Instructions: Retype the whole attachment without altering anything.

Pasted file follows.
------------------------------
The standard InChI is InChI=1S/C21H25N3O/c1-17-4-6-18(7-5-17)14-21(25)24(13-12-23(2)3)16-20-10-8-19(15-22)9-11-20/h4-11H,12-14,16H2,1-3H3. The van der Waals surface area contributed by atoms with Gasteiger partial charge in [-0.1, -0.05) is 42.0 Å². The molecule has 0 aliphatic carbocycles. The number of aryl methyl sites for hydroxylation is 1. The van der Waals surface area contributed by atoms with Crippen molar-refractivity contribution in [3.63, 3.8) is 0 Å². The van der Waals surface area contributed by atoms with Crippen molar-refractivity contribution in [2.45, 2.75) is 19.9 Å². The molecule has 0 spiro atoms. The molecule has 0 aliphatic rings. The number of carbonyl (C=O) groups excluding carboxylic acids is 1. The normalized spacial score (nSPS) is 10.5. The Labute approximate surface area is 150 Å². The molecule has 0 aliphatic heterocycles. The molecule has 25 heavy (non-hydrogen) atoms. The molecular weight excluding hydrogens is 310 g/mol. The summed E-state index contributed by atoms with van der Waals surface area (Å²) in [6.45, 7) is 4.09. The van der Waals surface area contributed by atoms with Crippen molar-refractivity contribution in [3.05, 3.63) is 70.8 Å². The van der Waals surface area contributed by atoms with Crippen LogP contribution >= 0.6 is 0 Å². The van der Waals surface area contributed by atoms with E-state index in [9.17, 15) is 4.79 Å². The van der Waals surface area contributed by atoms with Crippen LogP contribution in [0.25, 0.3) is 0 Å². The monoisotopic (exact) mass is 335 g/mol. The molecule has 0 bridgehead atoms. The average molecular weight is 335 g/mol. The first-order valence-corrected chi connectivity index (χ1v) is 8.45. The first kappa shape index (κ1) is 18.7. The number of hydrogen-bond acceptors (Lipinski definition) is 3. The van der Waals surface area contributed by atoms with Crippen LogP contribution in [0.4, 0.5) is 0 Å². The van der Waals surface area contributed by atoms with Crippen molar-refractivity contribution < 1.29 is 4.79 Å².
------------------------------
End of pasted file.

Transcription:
The standard InChI is InChI=1S/C21H25N3O/c1-17-4-6-18(7-5-17)14-21(25)24(13-12-23(2)3)16-20-10-8-19(15-22)9-11-20/h4-11H,12-14,16H2,1-3H3. The van der Waals surface area contributed by atoms with Gasteiger partial charge in [-0.1, -0.05) is 42.0 Å². The molecule has 0 aliphatic carbocycles. The number of aryl methyl sites for hydroxylation is 1. The van der Waals surface area contributed by atoms with Crippen molar-refractivity contribution in [3.63, 3.8) is 0 Å². The van der Waals surface area contributed by atoms with Crippen molar-refractivity contribution in [2.45, 2.75) is 19.9 Å². The molecule has 0 spiro atoms. The molecule has 0 aliphatic rings. The number of carbonyl (C=O) groups excluding carboxylic acids is 1. The normalized spacial score (nSPS) is 10.5. The Labute approximate surface area is 150 Å². The molecule has 0 aliphatic heterocycles. The molecule has 25 heavy (non-hydrogen) atoms. The molecular weight excluding hydrogens is 310 g/mol. The summed E-state index contributed by atoms with van der Waals surface area (Å²) in [6.45, 7) is 4.09. The van der Waals surface area contributed by atoms with Crippen molar-refractivity contribution in [3.05, 3.63) is 70.8 Å². The van der Waals surface area contributed by atoms with Crippen LogP contribution >= 0.6 is 0 Å². The van der Waals surface area contributed by atoms with E-state index in [9.17, 15) is 4.79 Å². The van der Waals surface area contributed by atoms with Crippen LogP contribution in [0.25, 0.3) is 0 Å². The monoisotopic (exact) mass is 335 g/mol. The molecule has 0 bridgehead atoms. The average molecular weight is 335 g/mol. The first-order valence-corrected chi connectivity index (χ1v) is 8.45. The first kappa shape index (κ1) is 18.7. The number of hydrogen-bond acceptors (Lipinski definition) is 3. The van der Waals surface area contributed by atoms with Crippen LogP contribution in [0.4, 0.5) is 0 Å². The van der Waals surface area contributed by atoms with Crippen molar-refractivity contribution < 1.29 is 4.79 Å².